Have you ever considered the joy of suffering? Can there be such a thing? Is it possible for Christians to view suffering in such a light that suffering is in fact seen as a good thing? I would like to say an emphatic yes to all of these things. Let me share why.
Recently I have had an intense period of trial and suffering; this period of suffering has been going on for five weeks now and I am not sure how much longer it will go on for. When I was first faced with the suffering forced upon me I reacted poorly. I jumped quickly to the conclusion that this suffering was unjustified and unfair. Why should I have to go through this? The more and more I thought about it the more I attempted to rationalise the fact that I should not be suffering and it just is not fair.
So what changed? Well, I happened to be (thanks to the providence of God) reading through Thomas A Kempis’ book ‘The Imitation of Christ‘,
IT IS good for us to have trials and troubles at times, for they often remind us that we are on probation and ought not to hope in any worldly thing. It is good for us sometimes to suffer contradiction, to be misjudged by men even though we do well and mean well. These things help us to be humble and shield us from vainglory. When to all outward appearances men give us no credit, when they do not think well of us, then we are more inclined to seek God Who sees our hearts. Therefore, a man ought to root himself so firmly in God that he will not need the consolations of men.
When a man of good will is afflicted, tempted, and tormented by evil thoughts, he realizes clearly that his greatest need is God, without Whom he can do no good. Saddened by his miseries and sufferings, he laments and prays. He wearies of living longer and wishes for death that he might be dissolved and be with Christ. Then he understands fully that perfect security and complete peace cannot be found on earth.
Thomas à Kempis, The Imitation of Christ (Oak Harbor, WA: Logos Research Systems, 1996), 19.
Quotes like this – and I tell you there are many amazing quotes, I recommend anyone to read it (skip the section on communion on the end) – forced me to stop and reconsider the purpose and joy of suffering. You know I knew that God worked all things together for the good of those who loved him (Rom. 8:28) but what I didn’t realise until now was that the very suffering that I was opposing is the thing that is bringing good. I wrongly assumed that God would make the suffering end as a result of good. But I think it really means that the suffering is the carrier of good. I think this is what Paul is getting at when he says, “we rejoice in our sufferings, knowing that suffering produces endurance, and endurance produces character, and character produces hope”. (Rom 5:3-4) You see the truth is, suffering is not a bad thing though it hurts and is a challenge to walk through and deal with, suffering is actually a good thing that should cause us to rejoice. Paul’s rationale is that it brings endurance, endurance character and character hope. I would like to add something to Paul’s reasoning. Not only does it bring all those things, but suffering forces a response which easy living never could. Suffering forces a Christian to rush to his Heavenly Father. It creates a situation where the Christian must lean on Christ all the more, in fact, it creates the context in which Paul says, “In any and every circumstance, I have learned the secret of facing plenty and hunger, abundance and need. I can do all things through him who strengthens me”. (Phil. 4:12–13)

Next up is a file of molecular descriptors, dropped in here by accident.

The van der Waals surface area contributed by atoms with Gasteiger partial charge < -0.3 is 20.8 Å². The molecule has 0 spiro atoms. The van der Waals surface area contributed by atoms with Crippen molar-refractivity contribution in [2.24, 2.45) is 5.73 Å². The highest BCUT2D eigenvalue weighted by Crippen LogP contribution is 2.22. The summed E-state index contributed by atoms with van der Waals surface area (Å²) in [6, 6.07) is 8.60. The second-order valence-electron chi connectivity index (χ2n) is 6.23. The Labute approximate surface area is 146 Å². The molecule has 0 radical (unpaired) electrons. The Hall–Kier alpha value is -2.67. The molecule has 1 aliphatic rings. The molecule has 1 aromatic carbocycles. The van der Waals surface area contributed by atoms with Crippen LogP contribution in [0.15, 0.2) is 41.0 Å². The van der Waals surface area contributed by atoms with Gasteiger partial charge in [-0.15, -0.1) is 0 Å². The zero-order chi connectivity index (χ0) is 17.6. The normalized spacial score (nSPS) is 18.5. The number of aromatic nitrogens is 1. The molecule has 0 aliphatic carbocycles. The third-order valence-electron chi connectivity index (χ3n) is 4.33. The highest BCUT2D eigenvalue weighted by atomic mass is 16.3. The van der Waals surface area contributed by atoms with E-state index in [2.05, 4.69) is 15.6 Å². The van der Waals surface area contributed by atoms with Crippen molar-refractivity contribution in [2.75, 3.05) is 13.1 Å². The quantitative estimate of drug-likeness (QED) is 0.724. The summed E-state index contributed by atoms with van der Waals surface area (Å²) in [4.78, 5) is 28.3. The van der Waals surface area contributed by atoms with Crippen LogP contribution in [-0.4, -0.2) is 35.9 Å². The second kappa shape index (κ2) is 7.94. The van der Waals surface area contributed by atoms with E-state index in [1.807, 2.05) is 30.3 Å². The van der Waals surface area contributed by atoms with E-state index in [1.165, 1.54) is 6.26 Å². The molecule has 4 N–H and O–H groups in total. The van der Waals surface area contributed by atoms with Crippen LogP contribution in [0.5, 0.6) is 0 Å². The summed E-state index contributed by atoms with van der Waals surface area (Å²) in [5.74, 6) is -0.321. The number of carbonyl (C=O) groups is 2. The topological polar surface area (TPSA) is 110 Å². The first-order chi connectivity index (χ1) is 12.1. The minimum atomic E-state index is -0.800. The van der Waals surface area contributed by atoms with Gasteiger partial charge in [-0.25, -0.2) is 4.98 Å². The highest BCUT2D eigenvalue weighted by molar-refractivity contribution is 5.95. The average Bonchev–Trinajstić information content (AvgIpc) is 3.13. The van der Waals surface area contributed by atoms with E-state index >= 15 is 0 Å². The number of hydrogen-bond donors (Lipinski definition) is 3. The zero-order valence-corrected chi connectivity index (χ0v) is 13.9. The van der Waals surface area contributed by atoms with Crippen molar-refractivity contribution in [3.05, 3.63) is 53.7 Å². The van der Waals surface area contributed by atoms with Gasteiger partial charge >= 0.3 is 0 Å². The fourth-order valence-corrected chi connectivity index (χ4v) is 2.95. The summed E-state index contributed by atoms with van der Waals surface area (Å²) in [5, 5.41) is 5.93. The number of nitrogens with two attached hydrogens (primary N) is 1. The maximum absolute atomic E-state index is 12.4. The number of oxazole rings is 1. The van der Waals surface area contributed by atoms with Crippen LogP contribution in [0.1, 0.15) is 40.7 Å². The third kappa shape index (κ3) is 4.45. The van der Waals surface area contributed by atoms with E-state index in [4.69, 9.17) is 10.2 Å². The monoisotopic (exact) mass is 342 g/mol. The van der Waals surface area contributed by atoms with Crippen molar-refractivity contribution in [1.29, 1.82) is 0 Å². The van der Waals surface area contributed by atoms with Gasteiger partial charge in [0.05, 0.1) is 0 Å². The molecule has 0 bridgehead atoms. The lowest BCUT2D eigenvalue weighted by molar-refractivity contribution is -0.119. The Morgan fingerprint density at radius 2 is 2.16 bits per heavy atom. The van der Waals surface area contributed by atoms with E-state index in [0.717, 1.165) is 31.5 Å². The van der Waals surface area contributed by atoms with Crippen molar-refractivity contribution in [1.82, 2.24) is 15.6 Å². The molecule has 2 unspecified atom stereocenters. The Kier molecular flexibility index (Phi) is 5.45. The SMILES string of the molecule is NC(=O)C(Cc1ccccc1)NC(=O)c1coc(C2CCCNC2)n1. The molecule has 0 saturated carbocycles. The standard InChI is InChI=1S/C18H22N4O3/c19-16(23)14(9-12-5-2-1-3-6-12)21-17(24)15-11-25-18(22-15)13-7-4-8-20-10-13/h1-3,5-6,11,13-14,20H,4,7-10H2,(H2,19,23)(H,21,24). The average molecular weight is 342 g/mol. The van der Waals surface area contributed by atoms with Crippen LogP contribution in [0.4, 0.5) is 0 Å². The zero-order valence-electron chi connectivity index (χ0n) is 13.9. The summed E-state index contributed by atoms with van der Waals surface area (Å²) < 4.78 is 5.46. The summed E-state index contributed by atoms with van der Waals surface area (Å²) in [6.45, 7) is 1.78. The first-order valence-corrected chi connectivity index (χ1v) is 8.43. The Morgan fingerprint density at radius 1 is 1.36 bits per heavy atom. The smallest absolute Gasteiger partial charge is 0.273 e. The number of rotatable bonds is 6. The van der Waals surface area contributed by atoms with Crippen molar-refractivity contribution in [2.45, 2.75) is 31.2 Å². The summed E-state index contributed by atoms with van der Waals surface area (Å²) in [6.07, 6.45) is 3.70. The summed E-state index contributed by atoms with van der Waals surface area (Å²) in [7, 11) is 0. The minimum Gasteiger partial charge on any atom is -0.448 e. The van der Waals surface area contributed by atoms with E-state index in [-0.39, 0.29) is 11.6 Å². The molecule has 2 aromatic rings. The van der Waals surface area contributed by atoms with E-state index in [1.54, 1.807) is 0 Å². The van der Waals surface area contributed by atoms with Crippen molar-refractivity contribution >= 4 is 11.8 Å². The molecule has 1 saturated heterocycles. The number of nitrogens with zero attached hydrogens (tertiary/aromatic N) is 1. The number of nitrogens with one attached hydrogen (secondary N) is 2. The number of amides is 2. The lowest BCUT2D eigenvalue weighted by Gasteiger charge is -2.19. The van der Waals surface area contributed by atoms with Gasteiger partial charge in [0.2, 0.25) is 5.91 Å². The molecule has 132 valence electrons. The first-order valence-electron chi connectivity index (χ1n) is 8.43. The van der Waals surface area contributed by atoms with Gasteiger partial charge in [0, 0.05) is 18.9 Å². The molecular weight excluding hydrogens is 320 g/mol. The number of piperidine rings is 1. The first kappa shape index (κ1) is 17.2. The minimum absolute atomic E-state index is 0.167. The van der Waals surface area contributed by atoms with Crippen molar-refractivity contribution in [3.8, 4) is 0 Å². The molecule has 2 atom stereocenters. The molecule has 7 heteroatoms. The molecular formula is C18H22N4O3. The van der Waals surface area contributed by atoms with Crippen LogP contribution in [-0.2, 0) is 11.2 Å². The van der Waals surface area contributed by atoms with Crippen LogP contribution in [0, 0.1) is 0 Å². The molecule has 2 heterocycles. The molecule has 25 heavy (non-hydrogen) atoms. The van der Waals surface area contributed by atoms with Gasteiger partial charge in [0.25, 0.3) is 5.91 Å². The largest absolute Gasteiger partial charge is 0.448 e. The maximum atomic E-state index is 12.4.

I started by asking if you had considered the joy of suffering. I tell you I had not, but now I have seen the joy of it. The suffering I have gone through has forced me to run to Christ, to run to my Father in Heaven, to run to my Lord and my God. And I tell you the truth, if this is the outcome of suffering, then I can definitely say there is true joy in suffering and I say with Paul “we rejoice in our sufferings”. If what I have said is true, I would conclude by saying that it is far better to suffer in this life then have ease. It is far better to live a life of burden and heartache then to live a life of peace and plenty. Let us embrace suffering like children of the Most High God, because he is at work in all our suffering to mould and make us into the perfect image of his Son.